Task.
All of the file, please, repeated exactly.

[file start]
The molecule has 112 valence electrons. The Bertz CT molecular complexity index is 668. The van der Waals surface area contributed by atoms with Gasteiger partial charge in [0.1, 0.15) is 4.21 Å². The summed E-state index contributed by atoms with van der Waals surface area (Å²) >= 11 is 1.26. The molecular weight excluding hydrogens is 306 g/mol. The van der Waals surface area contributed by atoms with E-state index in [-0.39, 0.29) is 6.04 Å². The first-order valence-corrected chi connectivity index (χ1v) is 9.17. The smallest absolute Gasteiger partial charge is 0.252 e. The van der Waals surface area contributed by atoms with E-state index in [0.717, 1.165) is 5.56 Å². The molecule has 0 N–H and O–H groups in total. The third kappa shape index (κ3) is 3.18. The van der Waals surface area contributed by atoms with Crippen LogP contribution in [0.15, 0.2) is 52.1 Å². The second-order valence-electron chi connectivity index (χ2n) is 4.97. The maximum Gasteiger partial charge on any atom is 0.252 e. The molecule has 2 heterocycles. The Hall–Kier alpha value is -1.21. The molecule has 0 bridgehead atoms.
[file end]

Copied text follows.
The molecule has 112 valence electrons. The Bertz CT molecular complexity index is 668. The van der Waals surface area contributed by atoms with Gasteiger partial charge in [0.1, 0.15) is 4.21 Å². The summed E-state index contributed by atoms with van der Waals surface area (Å²) >= 11 is 1.26. The molecular weight excluding hydrogens is 306 g/mol. The van der Waals surface area contributed by atoms with E-state index in [-0.39, 0.29) is 6.04 Å². The first-order valence-corrected chi connectivity index (χ1v) is 9.17. The smallest absolute Gasteiger partial charge is 0.252 e. The van der Waals surface area contributed by atoms with E-state index in [0.717, 1.165) is 5.56 Å². The molecule has 0 N–H and O–H groups in total. The third kappa shape index (κ3) is 3.18. The van der Waals surface area contributed by atoms with Crippen LogP contribution in [0.15, 0.2) is 52.1 Å². The second-order valence-electron chi connectivity index (χ2n) is 4.97. The maximum Gasteiger partial charge on any atom is 0.252 e. The molecule has 2 heterocycles. The Hall–Kier alpha value is -1.21. The molecule has 0 bridgehead atoms.